You don’t need scientific studies to prove that a pumping house track helps keep you going twenty minutes into a spin class, and children will fall asleep to a lullaby while blissfully unaware that melody can impact the frontal lobes of the brain. But could a better understanding of how music works enable us to benefit from it in new ways, beyond the gym and the nursery?
Evidence of music’s impact is easy to find. There are plenty of studies showing that music:
Here comes the science bit
Why does music have these effects? We do know a few basic things, like the fact that listening to music releases dopamine (Salimpoor et al., 2011). But what is less well understood is – just what is it in music that enables it to generate these impressive results?
This should be fertile territory for researchers. After all, any piece of music can be described precisely according to well defined properties (rhythm, tempo, pitch, melody) and turned into a series of notations – a score. As Pythagoras said around 26,000 years ago:
There is geometry in the humming of the strings, there is music in the spacing of the spheres.
Given the innumerable quantity of musical pieces out there, they should be providing researchers with one giant dataset to play with.
Somehow, it should be possible to figure out how we get from here:
Or from here:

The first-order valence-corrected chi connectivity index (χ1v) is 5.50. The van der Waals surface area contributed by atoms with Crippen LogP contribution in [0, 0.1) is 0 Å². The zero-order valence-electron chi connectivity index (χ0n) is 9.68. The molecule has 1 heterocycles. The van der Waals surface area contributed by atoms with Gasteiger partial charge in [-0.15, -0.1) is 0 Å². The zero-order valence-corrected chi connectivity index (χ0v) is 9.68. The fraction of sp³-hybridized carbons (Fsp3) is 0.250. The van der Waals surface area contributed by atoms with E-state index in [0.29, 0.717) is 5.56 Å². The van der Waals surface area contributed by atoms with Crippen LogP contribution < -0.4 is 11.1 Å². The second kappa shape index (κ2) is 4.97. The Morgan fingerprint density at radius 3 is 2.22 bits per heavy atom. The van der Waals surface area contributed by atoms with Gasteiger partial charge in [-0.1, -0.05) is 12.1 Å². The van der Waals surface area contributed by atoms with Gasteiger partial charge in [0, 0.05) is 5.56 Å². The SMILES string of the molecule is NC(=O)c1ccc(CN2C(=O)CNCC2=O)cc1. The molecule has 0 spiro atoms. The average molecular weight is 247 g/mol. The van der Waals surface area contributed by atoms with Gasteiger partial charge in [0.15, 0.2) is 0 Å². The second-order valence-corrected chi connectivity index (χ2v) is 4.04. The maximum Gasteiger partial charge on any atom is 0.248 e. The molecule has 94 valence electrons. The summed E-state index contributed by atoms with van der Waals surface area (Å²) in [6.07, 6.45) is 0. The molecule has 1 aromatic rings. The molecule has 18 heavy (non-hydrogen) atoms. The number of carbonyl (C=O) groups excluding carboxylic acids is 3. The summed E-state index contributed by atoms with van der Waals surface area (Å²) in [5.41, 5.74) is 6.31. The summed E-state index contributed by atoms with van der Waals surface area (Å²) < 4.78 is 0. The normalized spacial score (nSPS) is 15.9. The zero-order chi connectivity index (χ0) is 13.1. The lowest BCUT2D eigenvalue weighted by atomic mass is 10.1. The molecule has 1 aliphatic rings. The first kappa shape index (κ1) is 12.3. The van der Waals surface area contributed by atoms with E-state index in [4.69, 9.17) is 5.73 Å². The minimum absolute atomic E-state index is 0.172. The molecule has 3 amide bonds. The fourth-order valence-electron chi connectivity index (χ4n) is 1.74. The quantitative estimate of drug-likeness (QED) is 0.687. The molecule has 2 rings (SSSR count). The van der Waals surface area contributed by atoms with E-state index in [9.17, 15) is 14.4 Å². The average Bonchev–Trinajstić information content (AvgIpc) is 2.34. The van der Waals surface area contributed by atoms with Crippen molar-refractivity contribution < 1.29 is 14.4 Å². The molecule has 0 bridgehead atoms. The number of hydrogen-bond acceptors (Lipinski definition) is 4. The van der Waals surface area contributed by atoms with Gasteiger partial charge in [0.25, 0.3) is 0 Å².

The Missing Link
Looking at the research though, you find that the reasoning is very basic. Centala’s claim that “listening to fast-tempo music delays the onset of neuromuscular fatigue” is typical. “Fast-tempo”? Really? The researchers seem content to take a very basic classification of music and see if it can be associated with an equally basic health outcome. So, fast-tempo music helps you exercise. Slow tempo music helps you sleep. Is that the best we can do, given the incredible variety and precision with which music can be described?
That would be a great shame, particularly since modern technology offers us more and more tools to represent music and analyse its effects, as Jacob Collyer, a rising star of the British music scene, does when he demonstrates live how he uses Logic Pro mixing software to create his tracks.
The main reasons for this gap are essentially two-fold:
- We know enough to ensure the everyday things we do with music, like aerobics class playlists, work (although my kids might beg to disagree when they see me dancing).
- Even if you could find a clear link between specific music properties and their impact on human health, there doesn’t seem to be any obvious way to use such a link.
In fact, we as a company only became interested in this question by accident. When we installed our BackHug back therapy devices in busy gyms, offices and factories across the UK before the COVID19 lockdown, quite a few people told us they couldn’t relax on the device because there was too much noise around them. That prompted us to start actively encouraging people to listen to music on their headphones while they were on the device, so they could relax – however noisy the environment.